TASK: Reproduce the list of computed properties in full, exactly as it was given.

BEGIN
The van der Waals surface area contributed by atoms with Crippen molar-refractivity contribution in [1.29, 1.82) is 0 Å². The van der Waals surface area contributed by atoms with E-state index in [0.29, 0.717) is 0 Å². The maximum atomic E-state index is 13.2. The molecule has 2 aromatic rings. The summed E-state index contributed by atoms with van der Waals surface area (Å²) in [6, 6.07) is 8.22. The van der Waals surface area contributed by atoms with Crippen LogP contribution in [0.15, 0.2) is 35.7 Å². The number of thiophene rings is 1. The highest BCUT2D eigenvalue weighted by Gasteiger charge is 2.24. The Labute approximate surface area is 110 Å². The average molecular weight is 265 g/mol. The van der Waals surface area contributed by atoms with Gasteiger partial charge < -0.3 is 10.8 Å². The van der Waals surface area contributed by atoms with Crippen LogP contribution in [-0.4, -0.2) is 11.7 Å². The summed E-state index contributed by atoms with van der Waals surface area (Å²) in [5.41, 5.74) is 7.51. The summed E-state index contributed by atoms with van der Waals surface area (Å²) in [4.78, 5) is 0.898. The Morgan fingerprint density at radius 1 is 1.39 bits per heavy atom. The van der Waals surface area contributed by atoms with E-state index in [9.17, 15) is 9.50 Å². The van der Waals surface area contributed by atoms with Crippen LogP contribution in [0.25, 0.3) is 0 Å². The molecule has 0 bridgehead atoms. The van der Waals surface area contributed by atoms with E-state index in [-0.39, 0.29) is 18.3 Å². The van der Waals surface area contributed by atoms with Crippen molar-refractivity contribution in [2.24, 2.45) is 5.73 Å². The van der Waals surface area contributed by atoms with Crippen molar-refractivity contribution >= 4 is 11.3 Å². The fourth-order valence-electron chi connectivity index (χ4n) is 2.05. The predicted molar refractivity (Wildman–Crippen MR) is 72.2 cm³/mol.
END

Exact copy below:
The van der Waals surface area contributed by atoms with Crippen molar-refractivity contribution in [1.29, 1.82) is 0 Å². The van der Waals surface area contributed by atoms with E-state index in [0.29, 0.717) is 0 Å². The maximum atomic E-state index is 13.2. The molecule has 2 aromatic rings. The summed E-state index contributed by atoms with van der Waals surface area (Å²) in [6, 6.07) is 8.22. The van der Waals surface area contributed by atoms with Crippen LogP contribution in [0.15, 0.2) is 35.7 Å². The number of thiophene rings is 1. The highest BCUT2D eigenvalue weighted by Gasteiger charge is 2.24. The Labute approximate surface area is 110 Å². The average molecular weight is 265 g/mol. The van der Waals surface area contributed by atoms with Gasteiger partial charge < -0.3 is 10.8 Å². The van der Waals surface area contributed by atoms with Crippen LogP contribution in [-0.4, -0.2) is 11.7 Å². The summed E-state index contributed by atoms with van der Waals surface area (Å²) in [5.41, 5.74) is 7.51. The summed E-state index contributed by atoms with van der Waals surface area (Å²) in [4.78, 5) is 0.898. The Morgan fingerprint density at radius 1 is 1.39 bits per heavy atom. The van der Waals surface area contributed by atoms with E-state index in [9.17, 15) is 9.50 Å². The van der Waals surface area contributed by atoms with Crippen LogP contribution in [0.25, 0.3) is 0 Å². The molecule has 0 bridgehead atoms. The van der Waals surface area contributed by atoms with E-state index in [-0.39, 0.29) is 18.3 Å². The van der Waals surface area contributed by atoms with Crippen molar-refractivity contribution in [2.24, 2.45) is 5.73 Å². The van der Waals surface area contributed by atoms with Crippen molar-refractivity contribution >= 4 is 11.3 Å². The fourth-order valence-electron chi connectivity index (χ4n) is 2.05. The predicted molar refractivity (Wildman–Crippen MR) is 72.2 cm³/mol.